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World Directory of Minorities and Indigenous Peoples - Mexico : Overview

Publisher Minority Rights Group International
Publication Date 2007
Cite as Minority Rights Group International, World Directory of Minorities and Indigenous Peoples - Mexico : Overview, 2007, available at: [accessed 4 August 2015]
DisclaimerThis is not a UNHCR publication. UNHCR is not responsible for, nor does it necessarily endorse, its content. Any views expressed are solely those of the author or publisher and do not necessarily reflect those of UNHCR, the United Nations or its Member States.


Mexico is bordered by the United States to the north and Guatemala and Belize to the south. Although it is the largest and northernmost country of the Central American isthmus, it is today widely considered part of North America. The geography of Mexico is diverse, with a tropical southern region and coastal lowlands, more temperate central highlands, and an arid desert of the north and west. Mexico City is the largest metropolitan area in the world and has increasingly been the site of migration for many indigenous and rural workers in search of better opportunities.


Main languages: Spanish (official), 62 indigenous languages

Main religions: Roman Catholicism, indigenous religions

Minority groups include 62 indigenous peoples totalling some 12 million (13%) and Afro-Mexicans 0.5-4.7 million (2000 Census, Mexican Statistics Bureau)

The overwhelming majority of the Mexican population is of mixed ancestry, with most people identifying as mestizo (mixed with indigenous and Spanish blood), and 13 per cent as indigenous. Official statistics had traditionally defined the indigenous population using criteria based on language, which many have argued greatly underestimates this increasingly urban population. However, indigenous peoples' organizations were successful in pressuring the Mexican Statistics Bureau to include a broader set of criteria in the 2000 Census, including a question based on self-identification. The indigenous population is now estimated as over 12 million, about half of whom speak an indigenous language. The official data still does not recognize the presence of Mexico's African descendant population, which is estimated between 474,000 and 4.7 million. The majority of Afro-Mexicans live in the state of Veracruz or along the Pacific coastal region of the southern states of Oaxaca and Guerrero, otherwise known as the Costa Chica.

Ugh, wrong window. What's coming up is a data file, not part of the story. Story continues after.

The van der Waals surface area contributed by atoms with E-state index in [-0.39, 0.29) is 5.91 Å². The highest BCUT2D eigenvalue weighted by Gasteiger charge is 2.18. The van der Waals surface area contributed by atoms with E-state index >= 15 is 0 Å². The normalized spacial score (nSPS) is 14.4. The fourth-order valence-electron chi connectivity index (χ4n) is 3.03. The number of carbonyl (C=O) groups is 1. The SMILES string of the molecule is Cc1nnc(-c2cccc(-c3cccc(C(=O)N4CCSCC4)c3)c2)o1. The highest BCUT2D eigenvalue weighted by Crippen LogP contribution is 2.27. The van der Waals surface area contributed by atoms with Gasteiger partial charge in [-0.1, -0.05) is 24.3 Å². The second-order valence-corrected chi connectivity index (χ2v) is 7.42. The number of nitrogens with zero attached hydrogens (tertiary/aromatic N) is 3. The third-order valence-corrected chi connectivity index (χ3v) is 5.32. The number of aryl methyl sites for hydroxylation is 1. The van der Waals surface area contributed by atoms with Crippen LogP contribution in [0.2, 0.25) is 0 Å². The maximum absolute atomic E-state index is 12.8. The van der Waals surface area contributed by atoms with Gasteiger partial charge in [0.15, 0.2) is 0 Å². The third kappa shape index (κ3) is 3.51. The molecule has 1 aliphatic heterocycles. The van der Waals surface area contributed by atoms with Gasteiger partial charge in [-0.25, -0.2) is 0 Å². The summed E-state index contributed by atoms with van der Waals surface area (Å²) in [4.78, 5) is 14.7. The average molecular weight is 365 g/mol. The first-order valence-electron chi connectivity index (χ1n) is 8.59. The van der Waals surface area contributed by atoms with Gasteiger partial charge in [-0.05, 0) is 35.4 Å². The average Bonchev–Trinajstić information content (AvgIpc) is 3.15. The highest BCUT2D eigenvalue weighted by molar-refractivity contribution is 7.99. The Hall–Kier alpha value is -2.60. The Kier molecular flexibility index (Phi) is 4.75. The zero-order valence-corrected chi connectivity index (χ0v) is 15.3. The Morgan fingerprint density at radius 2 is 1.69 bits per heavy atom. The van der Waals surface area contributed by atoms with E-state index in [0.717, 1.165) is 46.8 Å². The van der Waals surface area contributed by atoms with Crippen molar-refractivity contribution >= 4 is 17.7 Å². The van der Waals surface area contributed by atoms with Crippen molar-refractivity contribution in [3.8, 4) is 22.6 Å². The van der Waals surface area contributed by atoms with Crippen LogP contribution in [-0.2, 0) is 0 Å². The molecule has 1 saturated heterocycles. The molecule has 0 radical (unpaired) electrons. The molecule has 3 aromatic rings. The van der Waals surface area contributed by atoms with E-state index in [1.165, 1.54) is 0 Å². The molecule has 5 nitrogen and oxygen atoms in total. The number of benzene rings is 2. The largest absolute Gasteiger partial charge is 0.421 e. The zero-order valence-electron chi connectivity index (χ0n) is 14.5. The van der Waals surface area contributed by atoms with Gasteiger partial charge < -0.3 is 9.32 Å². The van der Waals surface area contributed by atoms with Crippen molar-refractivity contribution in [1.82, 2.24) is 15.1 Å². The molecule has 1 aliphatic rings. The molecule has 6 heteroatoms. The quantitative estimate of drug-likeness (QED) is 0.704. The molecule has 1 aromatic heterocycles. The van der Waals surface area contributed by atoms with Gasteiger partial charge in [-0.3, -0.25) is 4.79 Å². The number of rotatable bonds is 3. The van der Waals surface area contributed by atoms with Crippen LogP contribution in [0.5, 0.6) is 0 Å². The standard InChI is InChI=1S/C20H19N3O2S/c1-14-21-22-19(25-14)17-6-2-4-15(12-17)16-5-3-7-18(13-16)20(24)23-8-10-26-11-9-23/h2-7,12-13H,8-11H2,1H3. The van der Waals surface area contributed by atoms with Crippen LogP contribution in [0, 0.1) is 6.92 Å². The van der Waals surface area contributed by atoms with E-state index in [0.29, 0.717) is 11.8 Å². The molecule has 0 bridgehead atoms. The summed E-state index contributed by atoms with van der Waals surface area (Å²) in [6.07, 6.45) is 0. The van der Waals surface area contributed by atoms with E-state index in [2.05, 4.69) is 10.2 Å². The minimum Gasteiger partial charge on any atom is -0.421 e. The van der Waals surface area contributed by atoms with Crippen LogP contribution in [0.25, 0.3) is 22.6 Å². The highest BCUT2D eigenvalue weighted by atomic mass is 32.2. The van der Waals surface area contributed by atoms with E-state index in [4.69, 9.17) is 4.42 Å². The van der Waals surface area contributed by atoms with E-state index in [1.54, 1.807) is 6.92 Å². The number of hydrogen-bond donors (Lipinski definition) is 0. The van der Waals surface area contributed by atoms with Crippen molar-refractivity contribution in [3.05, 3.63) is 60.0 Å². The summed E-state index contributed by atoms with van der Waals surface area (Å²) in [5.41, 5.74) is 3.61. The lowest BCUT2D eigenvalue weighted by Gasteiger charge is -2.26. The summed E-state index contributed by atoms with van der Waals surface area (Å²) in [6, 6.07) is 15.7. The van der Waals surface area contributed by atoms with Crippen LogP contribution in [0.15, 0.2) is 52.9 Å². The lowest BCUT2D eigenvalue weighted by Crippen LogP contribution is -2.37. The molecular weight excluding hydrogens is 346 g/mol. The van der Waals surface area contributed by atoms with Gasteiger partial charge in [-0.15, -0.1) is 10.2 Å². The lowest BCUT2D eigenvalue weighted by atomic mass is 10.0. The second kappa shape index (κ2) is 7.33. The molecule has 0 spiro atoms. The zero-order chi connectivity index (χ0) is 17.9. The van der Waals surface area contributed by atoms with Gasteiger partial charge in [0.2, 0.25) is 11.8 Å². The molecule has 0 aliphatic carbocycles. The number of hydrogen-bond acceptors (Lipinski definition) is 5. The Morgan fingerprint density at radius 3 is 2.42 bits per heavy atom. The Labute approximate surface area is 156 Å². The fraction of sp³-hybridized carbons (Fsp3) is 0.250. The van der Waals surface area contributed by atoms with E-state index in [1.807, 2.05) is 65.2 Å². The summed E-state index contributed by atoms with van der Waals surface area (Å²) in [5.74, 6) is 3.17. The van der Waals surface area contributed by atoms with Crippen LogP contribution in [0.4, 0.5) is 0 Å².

Mexico has been inhabited for at least 11,000 years. Beginning centuries before the European conquest, a sequence of major indigenous civilizations flourished in the region, culminating with the militarily powerful Aztec empire, which arose in the early fifteenth century. Spanish colonization began in 1519 with the explorations and campaigns of Hernán Cortés. The Spanish conquerors quickly ascertained that the Aztec empire was not a monolithic entity and that some subjugated nations could be turned to the Spanish side. Large numbers of indigenous troops supported his decisive attack on the Aztec capital of Tenochtitlán. Cortés brought a number of enslaved Africans among his servants and military. They became the first of approximately 200,000 slaves from Africa to arrive in Mexico during the colonial period. Veracruz was arguably the most important slave port in the Americas throughout sixteenth century.

Spanish colonialism had many different impacts on the pre-existing societies after the conquest. Forcible conversion to Christianity was the rule. Diseases previously unknown in the Americas, against which the indigenous population had no immunity, resulted in millions of deaths. The Spanish colonial authorities relocated indigenous communities into fewer, larger towns where they could be more effectively controlled, and on to the least fertile lands. The Europeans themselves took possession of the rich soils that had provided bountiful and reliable harvests of maize, beans and squash for the indigenous communities.